How to Grow Peas In A Home Garden
Versatile, nutritious, and delicious, peas are a prime choice of crop for the everyday home gardener. The edible seed pods of a pea plant are chock-full of vitamins, minerals, antioxidants, fiber and even some protein. Plus, legumes are easy to incorporate into your weekly menu, whether as a side dish, in a casserole, mixed into pasta or simmered in a hearty soup. Follow this step-by-step guide to growing peas in your home garden!
Types of Peas
First, you need to determine what type of pea you’d like to grow. Some pea plants grow in long trailing vines, for which you’ll need a support trellis, while others grow in a bush pattern. Some pea plants have leafless vines, while others are semi-leafless. Pea varieties also differ according to the number of peas per pod, maturation time, pod length, and string or stringless pods. In addition, some types may be more resistant to certain diseases, like powdery mildew and root rot. Your seed supplier may provide exact details on your chosen variety.
In general, there are three main categories of peas. Sweet peas, also known as garden peas, English peas, or shelling peas, typically grow in tall vines and produce inedible pods that need shelling. For instance, try the Little Marvel cultivar if growing in a container or the Lincoln variety if you live in a hot climate. Snap peas produce long, edible pods containing large peas. The Sugar Snap variety is an all-around classic option, while the Super Sugar Snap VP is a slightly sweeter cultivar to try. Snow peas grow thin-walled, flat-shaped pods that you can eat. Look into the Oregon Sugar Pods variety for a highly disease-resistant option or the Avalanche variety if you like gigantic pods.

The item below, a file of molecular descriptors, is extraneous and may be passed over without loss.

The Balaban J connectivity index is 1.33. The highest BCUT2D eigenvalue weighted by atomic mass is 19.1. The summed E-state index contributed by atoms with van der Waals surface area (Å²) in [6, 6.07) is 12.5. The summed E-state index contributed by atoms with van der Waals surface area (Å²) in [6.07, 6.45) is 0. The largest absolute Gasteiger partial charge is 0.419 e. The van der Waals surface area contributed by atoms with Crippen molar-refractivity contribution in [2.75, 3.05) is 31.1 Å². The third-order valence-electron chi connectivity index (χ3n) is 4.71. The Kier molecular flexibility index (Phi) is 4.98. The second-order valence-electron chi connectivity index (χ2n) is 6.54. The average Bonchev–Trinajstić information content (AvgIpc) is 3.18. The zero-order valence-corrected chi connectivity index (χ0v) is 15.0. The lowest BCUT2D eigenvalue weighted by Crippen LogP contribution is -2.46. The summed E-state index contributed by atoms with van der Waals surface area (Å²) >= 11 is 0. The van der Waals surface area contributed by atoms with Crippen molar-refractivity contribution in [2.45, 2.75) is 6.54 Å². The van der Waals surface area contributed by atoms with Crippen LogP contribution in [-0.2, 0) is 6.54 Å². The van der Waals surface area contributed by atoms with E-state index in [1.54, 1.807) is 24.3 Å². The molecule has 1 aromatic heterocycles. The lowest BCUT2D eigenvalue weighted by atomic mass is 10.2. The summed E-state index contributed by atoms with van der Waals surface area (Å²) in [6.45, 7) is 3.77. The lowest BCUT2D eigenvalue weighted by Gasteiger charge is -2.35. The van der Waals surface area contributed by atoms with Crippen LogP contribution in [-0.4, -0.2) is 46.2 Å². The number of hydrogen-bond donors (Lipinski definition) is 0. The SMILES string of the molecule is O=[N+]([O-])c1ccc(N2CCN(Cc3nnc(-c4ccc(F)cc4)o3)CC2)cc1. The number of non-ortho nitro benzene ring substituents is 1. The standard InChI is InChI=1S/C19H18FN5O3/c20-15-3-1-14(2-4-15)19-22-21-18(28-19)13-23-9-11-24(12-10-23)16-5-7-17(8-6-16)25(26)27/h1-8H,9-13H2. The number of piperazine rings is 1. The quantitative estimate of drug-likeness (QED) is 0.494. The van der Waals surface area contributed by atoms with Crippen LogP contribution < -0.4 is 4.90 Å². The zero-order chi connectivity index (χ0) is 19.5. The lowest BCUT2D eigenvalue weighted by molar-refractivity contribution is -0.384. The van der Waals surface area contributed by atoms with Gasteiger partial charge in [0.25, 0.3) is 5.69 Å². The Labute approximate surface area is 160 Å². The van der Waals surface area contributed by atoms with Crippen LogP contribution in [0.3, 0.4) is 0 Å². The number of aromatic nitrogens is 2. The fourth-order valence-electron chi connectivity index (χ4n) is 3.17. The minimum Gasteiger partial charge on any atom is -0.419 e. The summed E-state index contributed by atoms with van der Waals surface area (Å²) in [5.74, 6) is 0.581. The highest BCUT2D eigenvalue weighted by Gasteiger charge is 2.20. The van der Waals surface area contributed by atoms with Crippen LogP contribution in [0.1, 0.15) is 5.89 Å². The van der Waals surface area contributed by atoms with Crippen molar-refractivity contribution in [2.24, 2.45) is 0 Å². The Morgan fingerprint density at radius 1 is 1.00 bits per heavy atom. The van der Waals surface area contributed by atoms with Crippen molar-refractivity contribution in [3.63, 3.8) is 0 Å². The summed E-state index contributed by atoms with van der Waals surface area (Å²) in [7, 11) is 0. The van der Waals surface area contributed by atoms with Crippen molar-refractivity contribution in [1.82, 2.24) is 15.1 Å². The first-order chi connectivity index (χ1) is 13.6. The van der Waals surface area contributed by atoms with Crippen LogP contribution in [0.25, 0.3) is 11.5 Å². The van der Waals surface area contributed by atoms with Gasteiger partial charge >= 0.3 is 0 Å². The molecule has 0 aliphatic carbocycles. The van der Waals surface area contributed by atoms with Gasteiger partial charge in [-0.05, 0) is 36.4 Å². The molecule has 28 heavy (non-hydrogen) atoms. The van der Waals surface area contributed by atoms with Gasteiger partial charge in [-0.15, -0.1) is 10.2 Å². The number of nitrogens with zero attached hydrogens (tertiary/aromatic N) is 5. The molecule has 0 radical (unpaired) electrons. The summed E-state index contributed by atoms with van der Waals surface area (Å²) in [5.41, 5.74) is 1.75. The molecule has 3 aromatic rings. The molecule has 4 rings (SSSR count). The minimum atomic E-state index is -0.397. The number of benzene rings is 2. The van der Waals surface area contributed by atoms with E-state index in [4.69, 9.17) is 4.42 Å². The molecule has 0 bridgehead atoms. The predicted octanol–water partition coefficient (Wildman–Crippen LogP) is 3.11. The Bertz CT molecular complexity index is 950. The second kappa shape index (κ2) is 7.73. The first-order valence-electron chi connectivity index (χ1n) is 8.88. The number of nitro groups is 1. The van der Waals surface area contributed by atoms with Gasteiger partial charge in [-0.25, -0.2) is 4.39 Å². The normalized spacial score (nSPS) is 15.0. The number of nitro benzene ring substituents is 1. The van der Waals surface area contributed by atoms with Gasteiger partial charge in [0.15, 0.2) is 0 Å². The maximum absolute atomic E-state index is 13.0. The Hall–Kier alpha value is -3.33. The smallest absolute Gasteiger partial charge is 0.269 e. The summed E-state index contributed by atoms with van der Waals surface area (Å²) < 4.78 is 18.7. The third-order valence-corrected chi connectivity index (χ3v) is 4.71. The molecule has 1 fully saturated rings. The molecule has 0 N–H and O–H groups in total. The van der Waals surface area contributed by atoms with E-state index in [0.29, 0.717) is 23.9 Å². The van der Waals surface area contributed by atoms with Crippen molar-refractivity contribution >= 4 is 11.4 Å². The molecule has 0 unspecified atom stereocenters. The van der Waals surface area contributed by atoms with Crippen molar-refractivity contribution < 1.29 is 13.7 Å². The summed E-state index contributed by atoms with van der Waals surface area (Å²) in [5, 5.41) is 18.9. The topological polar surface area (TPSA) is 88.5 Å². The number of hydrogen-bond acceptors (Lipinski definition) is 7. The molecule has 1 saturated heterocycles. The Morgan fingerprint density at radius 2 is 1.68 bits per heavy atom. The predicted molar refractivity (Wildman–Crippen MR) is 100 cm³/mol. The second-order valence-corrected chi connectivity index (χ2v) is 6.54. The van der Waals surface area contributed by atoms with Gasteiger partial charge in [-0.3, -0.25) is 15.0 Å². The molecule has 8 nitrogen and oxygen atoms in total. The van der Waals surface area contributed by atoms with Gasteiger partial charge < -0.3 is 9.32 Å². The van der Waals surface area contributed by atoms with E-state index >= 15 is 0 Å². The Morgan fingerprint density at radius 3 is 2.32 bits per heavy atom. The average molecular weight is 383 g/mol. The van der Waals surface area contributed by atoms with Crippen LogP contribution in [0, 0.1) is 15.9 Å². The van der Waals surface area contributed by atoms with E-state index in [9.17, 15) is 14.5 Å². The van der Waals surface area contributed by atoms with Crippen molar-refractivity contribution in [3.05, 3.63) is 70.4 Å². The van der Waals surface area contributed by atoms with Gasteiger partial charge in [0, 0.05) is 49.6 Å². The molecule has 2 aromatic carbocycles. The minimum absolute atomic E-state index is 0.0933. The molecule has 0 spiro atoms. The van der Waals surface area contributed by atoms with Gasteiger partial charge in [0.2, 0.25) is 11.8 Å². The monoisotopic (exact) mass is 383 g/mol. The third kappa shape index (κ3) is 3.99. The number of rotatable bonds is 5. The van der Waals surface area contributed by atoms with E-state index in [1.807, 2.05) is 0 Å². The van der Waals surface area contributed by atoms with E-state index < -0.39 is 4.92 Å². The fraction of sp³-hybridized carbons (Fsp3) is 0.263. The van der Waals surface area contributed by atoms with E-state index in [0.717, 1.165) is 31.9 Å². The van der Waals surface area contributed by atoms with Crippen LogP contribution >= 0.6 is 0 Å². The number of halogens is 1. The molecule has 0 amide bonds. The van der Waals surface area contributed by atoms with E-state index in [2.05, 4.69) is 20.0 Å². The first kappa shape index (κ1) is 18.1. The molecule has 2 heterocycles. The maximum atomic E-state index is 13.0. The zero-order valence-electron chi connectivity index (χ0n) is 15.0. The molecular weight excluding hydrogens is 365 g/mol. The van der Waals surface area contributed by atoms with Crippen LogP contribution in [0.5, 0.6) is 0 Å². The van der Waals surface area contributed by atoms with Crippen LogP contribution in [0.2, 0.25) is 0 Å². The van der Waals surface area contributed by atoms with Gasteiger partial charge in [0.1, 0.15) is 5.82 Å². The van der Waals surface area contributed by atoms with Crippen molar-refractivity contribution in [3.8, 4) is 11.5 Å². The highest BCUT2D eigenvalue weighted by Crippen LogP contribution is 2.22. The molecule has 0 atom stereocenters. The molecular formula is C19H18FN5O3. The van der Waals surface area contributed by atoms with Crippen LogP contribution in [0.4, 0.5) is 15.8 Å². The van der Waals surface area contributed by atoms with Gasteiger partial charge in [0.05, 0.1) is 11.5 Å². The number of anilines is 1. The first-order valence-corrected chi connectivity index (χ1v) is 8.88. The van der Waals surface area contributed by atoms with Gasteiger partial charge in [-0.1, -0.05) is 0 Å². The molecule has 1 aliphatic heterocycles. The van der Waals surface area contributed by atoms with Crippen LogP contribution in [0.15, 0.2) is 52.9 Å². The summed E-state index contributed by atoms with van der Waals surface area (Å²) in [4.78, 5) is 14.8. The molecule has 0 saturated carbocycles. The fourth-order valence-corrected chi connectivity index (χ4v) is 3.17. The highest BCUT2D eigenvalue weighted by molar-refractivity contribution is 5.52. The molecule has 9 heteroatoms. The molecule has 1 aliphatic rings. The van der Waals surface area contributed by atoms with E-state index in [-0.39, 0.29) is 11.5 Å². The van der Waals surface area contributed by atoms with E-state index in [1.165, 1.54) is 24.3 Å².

Planting peas requires a bit of planning and preparation. Consider the following factors first:
- Season: Peas are best planted in early spring after the last snow. They typically won’t survive freezing temperatures. Alternatively, plant them in late summer about 6 to 8 weeks before your first frost.
- Soil: Peas can be picky about their soil conditions. They need well-draining soil, which means raised garden beds may be optimal if you live in a wet region. For sowing, the ground should be at minimum 40°F, preferably at least 60°F, and well-treated with aged manure, compost or mulch. Don’t plant peas in the same soil more than once per 4 years. Their roots will release nitrogen into the soil, and exposure to too much nitrogen eventually discourages fruit production in pea plants.
- Light: Peas will thrive in areas with plenty of sunlight. They can grow in partial shade, too, but may not be as fruitful.
Once you’ve got those preliminary details figured out, you’re ready to start planting. First, soak the seeds overnight to jumpstart their germination. Then, sow them about 1 inch deep and 2 inches apart. Rows should be at least 7 inches apart.
Maintenance & Care